Author: Angela Romei

Closing the Gaps in U.S. Paid Leave – Our Highlights of New York Times Story, “Walmart and Now Starbucks: Why More Big Companies Are Offering Paid Family Leave”

This is the most comprehensive article on paid leave we’ve seen in a long time.

Here are 10 story highlights – and why this news is so significant to American workers, business and the U.S. economy:

  • Starbucks just announced it is expanding paid leave to hourly workers.
  • This follows the same recent news by Walmart.
  • These are two huge employers of U.S. workers = huge impact in terms of increasing U.S. workers’ access to paid leave. Walmart employs 1.5 million in the U.S. alone.
  • Chart/ visual shows paid leave at about 20 of the U.S. largest companies.
  • Most important takeaway in this news: 1) We are increasing access for hourly workers, not just corporate employees. This is huge progress for equality. 2) Let’s acknowledge the role of the new tax credit at play here. It’s a sign that the effects of low unemployment have reached companies that rely on low-wage workers. Both companies credited tax cuts. 3) This is particularly significant because the retail industry is traditionally known to have low profit margins, making it more challenging to offer extra employee benefits and supports. 4) The tipping point. Industries benchmark against competitors. This news will have a domino effect.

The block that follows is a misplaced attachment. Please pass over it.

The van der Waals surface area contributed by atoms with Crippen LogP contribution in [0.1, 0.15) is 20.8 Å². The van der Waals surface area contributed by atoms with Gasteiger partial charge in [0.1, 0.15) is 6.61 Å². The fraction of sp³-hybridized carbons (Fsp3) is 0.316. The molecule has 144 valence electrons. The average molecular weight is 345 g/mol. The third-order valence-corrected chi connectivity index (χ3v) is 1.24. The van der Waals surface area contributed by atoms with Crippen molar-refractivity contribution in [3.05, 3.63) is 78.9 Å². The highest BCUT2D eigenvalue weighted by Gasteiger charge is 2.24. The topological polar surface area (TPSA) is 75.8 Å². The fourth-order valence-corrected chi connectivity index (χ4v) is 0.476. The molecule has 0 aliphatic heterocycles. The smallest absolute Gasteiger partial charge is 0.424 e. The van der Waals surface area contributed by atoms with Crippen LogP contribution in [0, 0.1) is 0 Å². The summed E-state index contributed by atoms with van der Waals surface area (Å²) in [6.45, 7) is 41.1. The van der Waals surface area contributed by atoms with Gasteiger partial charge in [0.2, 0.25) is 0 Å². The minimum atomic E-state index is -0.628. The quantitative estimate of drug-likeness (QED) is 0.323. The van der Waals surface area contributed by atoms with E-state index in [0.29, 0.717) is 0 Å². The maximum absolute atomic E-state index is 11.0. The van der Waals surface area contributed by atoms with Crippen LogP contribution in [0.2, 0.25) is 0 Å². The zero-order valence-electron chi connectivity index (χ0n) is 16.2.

• “A corporate person having a child versus someone lower having a child, there’s no difference — that child still needs its parents,” said Paris Mendez, who loads trucks at a Walmart distribution center in Smyrna, Del.
  • Paid leave is becoming a gender neutral conversation… men are caregivers too!
  • And paid leave helps keep women in the workforce which is good for business and good for the U.S. economy.
  • Americans are not ambivalent about whether paid leave helps workers. In a recent Pew Research Center survey, 94 percent said it would help families, and two-thirds said it would help the economy.
  • Business leaders and decision makers are asking us to “show them the ROI of paid leave.” Here it is: Research has found that mothers who take paid parental leave are more likely to be working a year later, and less likely to receive public aid. It also improves mothers’ physical and mental health; the duration of breast-feeding; babies’ health and development; and gender equity. When fathers take such leave, research shows, they are more involved in their children’s lives years later; their children are healthier; and mothers have increased earnings and better mental health.

Find the full story here. 

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